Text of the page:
Just one minute of exercise per week is enough to provide health benefits to people over the age of 65, according to UK researchers, who are backing a change in guidelines as a result of their findings.
The researchers said they found that a once weekly exercise session was enough to produce improvements in blood glucose control and general mobility.
Therefore, they suggest that the minimum time and frequency of exercise required for older patients is much lower than currently recommended.
“Our results provide further support for the inclusion of this form of training in the guidelines”
The study, by Abertay University in Dundee and Edinburgh Napier University, is the first study to look at training frequency with sprint interval training (SIT) in older adults.
It involved groups of 65- to 75-year-olds participating in either once or twice weekly training sessions for eight weeks.
Each of the 34 participants had previously been living a sedentary lifestyle and had not been taking part in regular exercise.
The study saw them allocated to stationary bikes and then asked to cycle as hard as they were able to for six seconds before resting for at least a minute.
They repeated the process, known as SIT, until they had exercised for a total of one minute, said the researchers.
They noted that, as people aged, they lost the ability to take glucose out of their blood which resulted in insulin resistance and could lead to type 2 diabetes and heart and liver problems.
Following eight weeks, two-hour blood glucose was decreased in both exercise groups, according to the findings published in the International Journal Environmental Research and Public Health.
The average change for the once a week group was 0.41 mmol and 1.32 mmol for the twice a week group. In contrast, in the control group, there was an increase by an average of 0.80 mmol.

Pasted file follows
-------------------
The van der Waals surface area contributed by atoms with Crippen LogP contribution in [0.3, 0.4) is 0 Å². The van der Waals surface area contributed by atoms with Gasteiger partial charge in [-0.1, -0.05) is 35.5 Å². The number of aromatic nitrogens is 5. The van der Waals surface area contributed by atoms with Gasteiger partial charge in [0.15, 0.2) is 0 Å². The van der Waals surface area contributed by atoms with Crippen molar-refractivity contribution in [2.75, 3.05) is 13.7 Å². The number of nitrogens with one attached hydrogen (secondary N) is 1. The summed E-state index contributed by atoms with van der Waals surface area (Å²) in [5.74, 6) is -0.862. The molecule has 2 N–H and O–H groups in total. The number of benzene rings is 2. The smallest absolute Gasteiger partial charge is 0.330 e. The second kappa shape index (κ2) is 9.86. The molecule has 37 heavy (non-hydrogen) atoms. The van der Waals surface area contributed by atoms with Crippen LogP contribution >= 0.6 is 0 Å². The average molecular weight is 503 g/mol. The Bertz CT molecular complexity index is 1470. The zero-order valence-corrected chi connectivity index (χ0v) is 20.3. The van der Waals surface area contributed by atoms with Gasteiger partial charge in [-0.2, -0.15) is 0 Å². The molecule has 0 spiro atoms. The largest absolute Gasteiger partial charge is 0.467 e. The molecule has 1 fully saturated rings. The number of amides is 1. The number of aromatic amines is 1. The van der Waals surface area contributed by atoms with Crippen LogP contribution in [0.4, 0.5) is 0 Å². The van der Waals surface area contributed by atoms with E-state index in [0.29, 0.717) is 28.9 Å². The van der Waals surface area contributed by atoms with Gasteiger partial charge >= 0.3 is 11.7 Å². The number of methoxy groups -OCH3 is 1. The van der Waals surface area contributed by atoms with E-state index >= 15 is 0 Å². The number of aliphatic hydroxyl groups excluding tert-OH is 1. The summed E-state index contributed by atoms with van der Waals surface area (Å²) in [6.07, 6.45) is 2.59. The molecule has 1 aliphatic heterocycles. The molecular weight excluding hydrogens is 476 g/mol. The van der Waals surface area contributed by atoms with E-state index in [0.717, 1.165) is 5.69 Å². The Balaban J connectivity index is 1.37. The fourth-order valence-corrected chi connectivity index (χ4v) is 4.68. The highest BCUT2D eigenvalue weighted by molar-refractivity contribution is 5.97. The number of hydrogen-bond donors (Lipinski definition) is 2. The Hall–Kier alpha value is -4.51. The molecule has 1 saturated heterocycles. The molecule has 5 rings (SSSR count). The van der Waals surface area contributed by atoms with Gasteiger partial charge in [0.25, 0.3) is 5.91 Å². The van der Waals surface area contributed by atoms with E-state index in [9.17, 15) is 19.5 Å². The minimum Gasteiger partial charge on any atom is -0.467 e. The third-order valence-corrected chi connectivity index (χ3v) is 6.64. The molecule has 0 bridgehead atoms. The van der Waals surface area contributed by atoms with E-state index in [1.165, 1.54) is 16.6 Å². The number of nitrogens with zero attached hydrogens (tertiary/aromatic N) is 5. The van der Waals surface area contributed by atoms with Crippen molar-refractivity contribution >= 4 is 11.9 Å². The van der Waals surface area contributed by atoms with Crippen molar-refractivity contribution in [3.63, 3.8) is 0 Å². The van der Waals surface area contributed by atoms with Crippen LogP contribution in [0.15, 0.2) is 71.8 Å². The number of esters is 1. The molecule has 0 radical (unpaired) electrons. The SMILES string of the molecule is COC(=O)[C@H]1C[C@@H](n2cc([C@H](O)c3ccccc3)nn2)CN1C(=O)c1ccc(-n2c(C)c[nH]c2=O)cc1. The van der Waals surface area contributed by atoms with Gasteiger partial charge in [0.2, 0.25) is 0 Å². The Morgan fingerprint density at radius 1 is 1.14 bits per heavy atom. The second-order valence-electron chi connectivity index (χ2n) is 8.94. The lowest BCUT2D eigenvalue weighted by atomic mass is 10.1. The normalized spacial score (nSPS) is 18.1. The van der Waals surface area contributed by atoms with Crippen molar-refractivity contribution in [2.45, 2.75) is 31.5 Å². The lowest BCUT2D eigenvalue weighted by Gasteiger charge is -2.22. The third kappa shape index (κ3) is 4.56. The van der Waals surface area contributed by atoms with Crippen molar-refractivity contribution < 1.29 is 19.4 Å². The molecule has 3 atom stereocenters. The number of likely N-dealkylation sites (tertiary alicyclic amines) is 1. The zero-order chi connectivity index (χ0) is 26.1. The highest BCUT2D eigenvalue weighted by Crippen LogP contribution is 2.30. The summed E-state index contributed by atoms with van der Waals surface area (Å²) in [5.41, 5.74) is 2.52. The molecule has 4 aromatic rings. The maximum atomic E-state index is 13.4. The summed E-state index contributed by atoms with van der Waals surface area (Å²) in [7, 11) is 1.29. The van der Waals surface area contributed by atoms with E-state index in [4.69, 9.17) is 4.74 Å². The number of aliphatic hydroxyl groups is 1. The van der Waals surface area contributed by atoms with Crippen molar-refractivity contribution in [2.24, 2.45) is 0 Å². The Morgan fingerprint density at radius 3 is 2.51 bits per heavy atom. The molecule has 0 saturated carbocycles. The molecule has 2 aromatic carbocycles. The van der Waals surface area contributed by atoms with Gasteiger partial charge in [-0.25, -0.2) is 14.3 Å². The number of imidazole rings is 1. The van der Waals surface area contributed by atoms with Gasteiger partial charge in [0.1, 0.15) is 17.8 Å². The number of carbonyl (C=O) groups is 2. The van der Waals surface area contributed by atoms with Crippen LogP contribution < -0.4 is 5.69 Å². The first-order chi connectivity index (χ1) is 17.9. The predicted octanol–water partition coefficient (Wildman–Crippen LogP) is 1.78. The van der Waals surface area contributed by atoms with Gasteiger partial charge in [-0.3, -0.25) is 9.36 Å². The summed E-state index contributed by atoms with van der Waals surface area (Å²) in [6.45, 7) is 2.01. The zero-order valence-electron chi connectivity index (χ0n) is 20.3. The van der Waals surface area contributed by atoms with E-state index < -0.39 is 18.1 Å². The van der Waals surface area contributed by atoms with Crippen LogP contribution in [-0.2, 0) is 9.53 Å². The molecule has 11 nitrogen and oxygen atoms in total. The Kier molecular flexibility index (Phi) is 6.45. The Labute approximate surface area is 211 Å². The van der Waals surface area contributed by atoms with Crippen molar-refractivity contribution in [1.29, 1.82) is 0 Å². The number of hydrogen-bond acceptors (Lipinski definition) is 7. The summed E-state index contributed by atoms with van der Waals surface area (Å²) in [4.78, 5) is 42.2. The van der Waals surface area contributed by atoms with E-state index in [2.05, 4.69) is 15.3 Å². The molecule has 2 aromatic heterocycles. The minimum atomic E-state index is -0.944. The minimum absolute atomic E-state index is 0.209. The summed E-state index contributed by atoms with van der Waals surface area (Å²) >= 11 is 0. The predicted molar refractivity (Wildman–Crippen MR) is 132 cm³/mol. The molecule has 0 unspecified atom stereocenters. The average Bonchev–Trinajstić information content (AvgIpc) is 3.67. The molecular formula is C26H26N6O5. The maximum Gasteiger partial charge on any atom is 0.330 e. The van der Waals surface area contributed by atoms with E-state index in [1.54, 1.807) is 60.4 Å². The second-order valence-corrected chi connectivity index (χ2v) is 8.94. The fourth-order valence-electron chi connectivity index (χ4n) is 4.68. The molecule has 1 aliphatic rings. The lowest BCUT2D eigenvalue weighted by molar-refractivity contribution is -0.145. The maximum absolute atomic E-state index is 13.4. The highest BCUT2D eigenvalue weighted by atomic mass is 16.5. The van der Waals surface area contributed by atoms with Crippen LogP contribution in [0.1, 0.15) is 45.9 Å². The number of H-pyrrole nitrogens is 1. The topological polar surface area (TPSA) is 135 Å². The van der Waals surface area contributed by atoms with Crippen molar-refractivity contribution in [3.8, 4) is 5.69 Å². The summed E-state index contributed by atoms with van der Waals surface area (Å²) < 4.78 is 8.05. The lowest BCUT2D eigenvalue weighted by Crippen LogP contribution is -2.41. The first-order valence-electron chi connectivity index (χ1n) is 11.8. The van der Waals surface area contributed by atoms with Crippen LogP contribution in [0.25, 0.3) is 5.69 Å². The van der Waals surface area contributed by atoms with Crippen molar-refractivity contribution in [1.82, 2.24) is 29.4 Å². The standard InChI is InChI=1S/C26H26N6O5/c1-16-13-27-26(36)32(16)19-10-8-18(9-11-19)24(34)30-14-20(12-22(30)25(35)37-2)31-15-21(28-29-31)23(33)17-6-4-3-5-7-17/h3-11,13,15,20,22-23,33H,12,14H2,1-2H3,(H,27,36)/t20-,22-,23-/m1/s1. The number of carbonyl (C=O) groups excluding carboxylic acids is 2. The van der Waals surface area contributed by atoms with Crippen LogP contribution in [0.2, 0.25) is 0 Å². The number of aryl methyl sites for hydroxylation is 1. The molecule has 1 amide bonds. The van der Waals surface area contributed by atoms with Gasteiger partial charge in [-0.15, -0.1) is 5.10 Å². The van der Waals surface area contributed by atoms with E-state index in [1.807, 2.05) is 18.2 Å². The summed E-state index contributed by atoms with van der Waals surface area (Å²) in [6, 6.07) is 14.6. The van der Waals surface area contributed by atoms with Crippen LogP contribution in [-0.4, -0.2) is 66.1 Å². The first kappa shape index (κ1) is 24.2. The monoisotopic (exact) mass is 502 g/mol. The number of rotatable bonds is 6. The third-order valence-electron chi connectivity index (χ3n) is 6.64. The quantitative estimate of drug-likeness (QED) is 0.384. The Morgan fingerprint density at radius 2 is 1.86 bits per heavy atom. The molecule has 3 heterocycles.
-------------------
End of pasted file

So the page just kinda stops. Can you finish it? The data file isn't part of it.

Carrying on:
Lead study author Dr John Babraj, from Abertay, said: “We’ve found that SIT, whether it’s done once a week or twice a week, improves the ability to get glucose out of the system.
“While those participating in the twice-weekly sessions observed a greater improvement, those taking part in the single session also observed change,” he said.
“Importantly, they also observed a difference in general function, greatly improving their ability to do everyday tasks such as getting up to answer a door and walk up and down stairs.
“These are major issues for older people,” he said. “As we lose physical function, we start to become socially isolated, and as we become socially isolated our quality of life declines significantly.”
Dr Babraj said he wanted to see SIT introduced to the government’s physical-activity guidelines.
“Currently, older adults are advised to participate in at least 150 minutes of moderate intensity exercise each week, and that can be difficult to accrue," he noted.
“Both of our groups produced greater adaptations than what we would expect the smallest worthwhile change to be."
He added: “Our results provide further support for the inclusion of this form of training in the guidelines as one of the methods to gain health benefits.”